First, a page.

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Thread: Torch fired enamel problems

  1. #1
    Join Date
    Apr 2020
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    22

    Default Torch fired enamel problems

    Morning all. Im new to enamelling. Getting reasonable results. I counter enamel on the back and it looks good, but when I flip it over to torch the front enough to melt the enamel, it ruins the back with hazy shadows and rough areas on what was at first smooth
    My first thought is that Im getting the second firing too hot but Im trying to only apply enough heat to melt the enamel, but there is what looks like a flame shaped mark where it has lost its shine
    I then tried a little home made mini kiln made from firebricks and that was a better result, although took more time
    Do I need to back off with the flame and take more time?
    Ive seen videos where the person just goes ahead and torches it directly, seemingly without issues.
    Im using Vitrum Signum opaque
    Regards
    Jack

  2. #2
    Join Date
    Jul 2010
    Location
    The Netherlands
    Posts
    397

    Default

    Hi Jack,
    I am no expert here, but is seems you are probably burning the counter as you self diagnose. Enamelling is a process that requires patience and much trial and error. Take your time to work out what works for you.
    Have fun doing it.
    Poor old Les

  3. #3
    Join Date
    Apr 2020
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    It would seem so. Im going to try putting a firebrick enclosure over the top and heat from below to try and recreate a kiln environment

  4. #4
    Join Date
    Aug 2019
    Location
    Oxfordshire
    Posts
    95

    Default

    Hi Jack,

    I'm a learner myself. Probably overheating the enamel. A kiln will give a more general heat whereas a torch is more focused.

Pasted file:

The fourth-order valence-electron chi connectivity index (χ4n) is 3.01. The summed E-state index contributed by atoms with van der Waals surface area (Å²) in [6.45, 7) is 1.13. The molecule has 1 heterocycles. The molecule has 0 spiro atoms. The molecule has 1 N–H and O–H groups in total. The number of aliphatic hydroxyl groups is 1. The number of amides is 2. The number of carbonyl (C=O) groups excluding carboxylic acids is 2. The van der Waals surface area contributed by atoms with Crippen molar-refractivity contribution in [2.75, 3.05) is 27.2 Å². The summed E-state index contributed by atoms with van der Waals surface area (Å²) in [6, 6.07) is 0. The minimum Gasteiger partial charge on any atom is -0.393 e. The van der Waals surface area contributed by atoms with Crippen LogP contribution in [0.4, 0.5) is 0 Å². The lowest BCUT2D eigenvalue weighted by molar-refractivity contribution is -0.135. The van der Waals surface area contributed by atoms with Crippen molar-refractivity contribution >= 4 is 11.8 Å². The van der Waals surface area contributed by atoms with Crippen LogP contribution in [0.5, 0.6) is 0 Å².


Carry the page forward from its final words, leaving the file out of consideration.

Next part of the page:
Vitrum Signum is a retailer I think so the brand of enamel makes a difference. I've found that some of the enamels are more sensitive to overheating than others. The other factor is that enamels of the same brand sometimes have differing melt temperatures, therefore, if you use a lower melting enamel first on the counter and then you use a higher firing enamel on the "good" side you are probably going to overheat the counter enamel.

    I've used the Schauer range from Vitrum Signum:

    https://www.milton-bridge.co.uk/imag...hart-sheet.pdf

    The above colour chart also shows the melting temperature of the enamel, page 3 for the opaque and the last page for the transparents. You can see from this that what they call soft enamel melts at 700 - 730C and hard from 770 - 820C. I have used used enamels from the medium enamels and even within the range there is a difference, the rose enamels melt at the higher end of the range and the yellow green from the lower end of the range and I have overheated the yellow green by being overzealous with the heat. I haven't used counter enamel for this reason ( I have only torch fired the enamel). I do find that there is some distortion because of this and enamel can crack and ping off particular shapes, sometimes weeks after the piece has been enamelled! I've found that this is hasn't happened on the champleve enamel but has on one of the cloisonne pieces, it tends to happen just near the edge, I think perhaps more tension is setup if there isn't a metal edge to the piece.

  5. #5
    Join Date
    Jul 2010
    Location
    The Netherlands
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    Quote Originally Posted by sofaboy View Post
    It would seem so. Im going to try putting a firebrick enclosure over the top and heat from below to try and recreate a kiln environment
    Let us know if this helps, it will be useful for others in the future as we build upon the wealth of knowledge already here.
    Poor old Les

  6. #6
    Join Date
    Apr 2020
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    Hi Alistair, Sorry, I thought I had responded to this. I spoke to Milton Bridge and they are sending me a sample of a high fire counter enamel, which would seem to be the answer. They also suggested 'undercooking' the counter and applying just enough heat to stick the enamel in place, thus alloing for more heat when firing the front

  7. #7
    Join Date
    Apr 2020
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    the problem with this is its hard to get a good look at the process when inside but it does help

  8. #8
    Join Date
    Aug 2019
    Location
    Oxfordshire
    Posts
    95

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    Quote Originally Posted by sofaboy View Post
    Hi Alistair, Sorry, I thought I had responded to this. I spoke to Milton Bridge and they are sending me a sample of a high fire counter enamel, which would seem to be the answer. They also suggested 'undercooking' the counter and applying just enough heat to stick the enamel in place, thus alloing for more heat when firing the front
    Sounds like a plan :-)

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